Ignore drive write messaging… SSDs are more reliable than HDDs, Period.

This blog mostly pertains to SSDs in server and storage arrays.

All NAND relies on electrical charges in silicon. Writing data involves a Program Erase (P/E) cycle, also known as a write cycle. And there are write cycle limits as to how many times a NAND cell can hold a charge:

  • SLC (1 bit/cell) write cycle is 100,000
  • MLC (2 bits/cell) write cycle 10,000
  • TLC (3 bits/cell) write cycle 3,000
  • QLC (4 bits/cell) write cycle 1,000

This is a race to zero. Why? Because more bits per cell equals a lower cost/bit. QLC NAND is cheap compared to SLC or MLC NAND.

Use cheap NAND for cat-videos or for USB thumb drives? Okay, fine.

But using cheap NAND for servers and storage arrays is a profoundly bad idea because high write workloads are a threat to SSD reliability. So using the cheapest possible flash for servers and storage arrays is unwise.

I am not a fan of the SSD marketing teams who repeatedly offered the lead marketing message of “the SSD I want you to buy … 3,000 P/E write endurance… they will surely fail”. Yuck – when that marketing message could have been “the SSDs I want you to buy are far more reliable than hard disk drives, which fail about one per cent per year.”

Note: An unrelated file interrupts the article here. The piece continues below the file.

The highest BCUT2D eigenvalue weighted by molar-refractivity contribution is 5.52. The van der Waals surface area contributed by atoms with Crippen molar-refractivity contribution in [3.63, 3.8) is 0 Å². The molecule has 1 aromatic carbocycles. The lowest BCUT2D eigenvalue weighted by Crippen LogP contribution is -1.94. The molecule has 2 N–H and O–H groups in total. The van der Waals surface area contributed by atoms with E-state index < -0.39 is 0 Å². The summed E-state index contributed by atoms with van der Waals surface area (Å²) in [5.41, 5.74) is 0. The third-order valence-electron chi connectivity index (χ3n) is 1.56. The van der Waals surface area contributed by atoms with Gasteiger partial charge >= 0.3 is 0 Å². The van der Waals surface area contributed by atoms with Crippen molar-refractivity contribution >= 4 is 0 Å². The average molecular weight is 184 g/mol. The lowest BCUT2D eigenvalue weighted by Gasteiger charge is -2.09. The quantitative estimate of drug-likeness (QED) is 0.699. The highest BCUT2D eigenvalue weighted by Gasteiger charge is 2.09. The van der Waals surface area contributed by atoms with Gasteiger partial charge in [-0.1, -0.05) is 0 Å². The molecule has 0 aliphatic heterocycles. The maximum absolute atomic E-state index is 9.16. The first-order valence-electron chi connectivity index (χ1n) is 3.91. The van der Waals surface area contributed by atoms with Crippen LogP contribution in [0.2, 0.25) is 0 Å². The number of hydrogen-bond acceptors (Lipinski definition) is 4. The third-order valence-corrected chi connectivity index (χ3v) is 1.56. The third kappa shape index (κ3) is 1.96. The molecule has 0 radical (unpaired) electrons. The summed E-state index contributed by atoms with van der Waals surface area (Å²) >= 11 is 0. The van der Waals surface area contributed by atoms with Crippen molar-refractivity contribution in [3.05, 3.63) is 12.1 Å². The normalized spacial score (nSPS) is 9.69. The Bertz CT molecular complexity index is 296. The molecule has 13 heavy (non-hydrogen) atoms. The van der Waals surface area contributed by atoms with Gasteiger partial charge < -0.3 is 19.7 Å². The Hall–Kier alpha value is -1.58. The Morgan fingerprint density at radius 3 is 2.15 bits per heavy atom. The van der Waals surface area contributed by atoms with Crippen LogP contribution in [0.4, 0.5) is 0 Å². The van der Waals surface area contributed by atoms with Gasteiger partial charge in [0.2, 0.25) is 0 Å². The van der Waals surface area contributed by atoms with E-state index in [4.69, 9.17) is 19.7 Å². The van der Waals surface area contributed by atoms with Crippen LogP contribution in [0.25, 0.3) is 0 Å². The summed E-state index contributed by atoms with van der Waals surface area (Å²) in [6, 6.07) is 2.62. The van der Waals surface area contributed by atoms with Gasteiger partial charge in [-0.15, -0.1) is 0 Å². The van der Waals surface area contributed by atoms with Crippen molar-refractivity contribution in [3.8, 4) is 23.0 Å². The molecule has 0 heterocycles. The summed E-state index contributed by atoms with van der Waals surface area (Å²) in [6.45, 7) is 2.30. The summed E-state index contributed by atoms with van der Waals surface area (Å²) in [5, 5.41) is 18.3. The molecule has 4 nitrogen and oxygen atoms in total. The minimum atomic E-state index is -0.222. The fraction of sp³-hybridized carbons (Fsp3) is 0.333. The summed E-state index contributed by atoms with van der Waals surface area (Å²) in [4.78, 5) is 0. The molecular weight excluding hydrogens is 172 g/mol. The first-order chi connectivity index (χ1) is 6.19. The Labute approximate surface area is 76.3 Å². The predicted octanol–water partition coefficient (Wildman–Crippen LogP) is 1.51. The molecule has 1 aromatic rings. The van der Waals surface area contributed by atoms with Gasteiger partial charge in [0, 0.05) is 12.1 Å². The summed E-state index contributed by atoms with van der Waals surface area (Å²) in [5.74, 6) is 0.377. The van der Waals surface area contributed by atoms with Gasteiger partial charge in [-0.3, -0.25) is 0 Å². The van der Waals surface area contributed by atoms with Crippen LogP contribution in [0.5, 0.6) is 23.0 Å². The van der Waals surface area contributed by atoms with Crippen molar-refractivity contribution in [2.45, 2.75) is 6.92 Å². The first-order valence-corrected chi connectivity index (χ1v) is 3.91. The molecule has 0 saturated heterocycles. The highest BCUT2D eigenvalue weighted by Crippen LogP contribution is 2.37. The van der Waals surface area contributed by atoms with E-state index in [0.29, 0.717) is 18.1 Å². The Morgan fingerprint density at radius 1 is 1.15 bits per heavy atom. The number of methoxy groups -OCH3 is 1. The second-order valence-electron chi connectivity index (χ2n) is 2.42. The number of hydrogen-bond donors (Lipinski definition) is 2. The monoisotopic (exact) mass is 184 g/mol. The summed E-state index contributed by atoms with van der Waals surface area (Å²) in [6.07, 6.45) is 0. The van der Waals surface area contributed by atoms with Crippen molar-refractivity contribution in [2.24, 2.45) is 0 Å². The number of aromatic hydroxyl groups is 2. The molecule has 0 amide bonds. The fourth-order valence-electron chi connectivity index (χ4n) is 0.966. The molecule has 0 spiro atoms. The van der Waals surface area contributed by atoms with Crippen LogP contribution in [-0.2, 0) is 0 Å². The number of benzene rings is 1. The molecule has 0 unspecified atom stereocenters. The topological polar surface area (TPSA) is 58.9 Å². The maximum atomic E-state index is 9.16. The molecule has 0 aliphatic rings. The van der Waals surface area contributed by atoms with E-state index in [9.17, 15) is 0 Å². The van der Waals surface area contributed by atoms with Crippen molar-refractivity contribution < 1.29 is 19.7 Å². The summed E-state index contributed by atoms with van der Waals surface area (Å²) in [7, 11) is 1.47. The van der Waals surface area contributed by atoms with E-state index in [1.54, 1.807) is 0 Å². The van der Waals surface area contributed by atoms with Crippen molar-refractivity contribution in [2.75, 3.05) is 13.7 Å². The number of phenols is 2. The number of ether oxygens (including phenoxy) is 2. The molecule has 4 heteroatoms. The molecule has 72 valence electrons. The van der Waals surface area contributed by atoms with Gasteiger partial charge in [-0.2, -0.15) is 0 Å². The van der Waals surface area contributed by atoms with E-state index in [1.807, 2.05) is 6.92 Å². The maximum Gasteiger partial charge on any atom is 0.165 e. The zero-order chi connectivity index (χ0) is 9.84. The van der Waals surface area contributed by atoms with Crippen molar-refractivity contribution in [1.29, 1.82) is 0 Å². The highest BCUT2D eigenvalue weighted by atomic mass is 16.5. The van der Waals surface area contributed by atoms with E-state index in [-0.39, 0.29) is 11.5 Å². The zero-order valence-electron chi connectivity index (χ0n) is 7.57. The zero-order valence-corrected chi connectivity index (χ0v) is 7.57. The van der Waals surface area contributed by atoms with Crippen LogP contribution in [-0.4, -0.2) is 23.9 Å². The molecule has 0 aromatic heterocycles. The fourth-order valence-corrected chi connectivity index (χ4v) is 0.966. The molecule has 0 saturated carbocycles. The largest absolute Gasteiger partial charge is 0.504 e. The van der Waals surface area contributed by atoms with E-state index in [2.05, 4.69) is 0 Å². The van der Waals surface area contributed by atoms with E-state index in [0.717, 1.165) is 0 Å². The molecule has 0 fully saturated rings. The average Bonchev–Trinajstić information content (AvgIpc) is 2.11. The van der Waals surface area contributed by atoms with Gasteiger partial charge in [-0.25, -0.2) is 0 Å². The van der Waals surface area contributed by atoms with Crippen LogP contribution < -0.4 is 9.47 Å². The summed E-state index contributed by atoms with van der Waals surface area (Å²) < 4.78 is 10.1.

SSDs are more reliable than hard drives, period.

But we still have to deal with the reality of NAND write endurance. We should rightfully focus on the device – the SSD – and not the NAND itself.

Server/Storage SSDs added over provisioning, with spare cells held in reserve to take over when used cells reach their wear limit. Next, SSDs were rated with Drive Writes Per Day (DWPD), and then further improved with ratings of TWD (Terabytes Written per Day) so that the wear rate can be tracked.

It is obvious, but bears repeating: a 4TB SSD will have twice the TWD rating as a 2TB SSD. Buy bigger SSDs for write-heavy workloads (duh).

Our humble advice… Use SSDs. SSDs are more reliable than HDDs, period. And when the workload is write-heavy, simply buy bigger SSDs, as they are harder to fill up.

The endurance problem can also be solved another way; compression writes less data to SSDs, thereby preserving the available write endurance (P/E cycles) capacity. Today we know GZIP and its kin. These are antiquated and inefficient; you can expect to be less than delighted. Keep an eye out for new generation of “Cloud-native” compression storage services and software.

Note: Consultant and patent holder Hubbert Smith (Linkedin) has held senior product and marketing roles with Toshiba Memory America,  Samsung Semiconductor, NetApp, Western Digital and Intel. He is a published author and a past board member and workgroup chair of the Storage Networking Industry Association and has had a significant role in changing the storage industry with data centre SSDs and Enterprise SATA disk drives.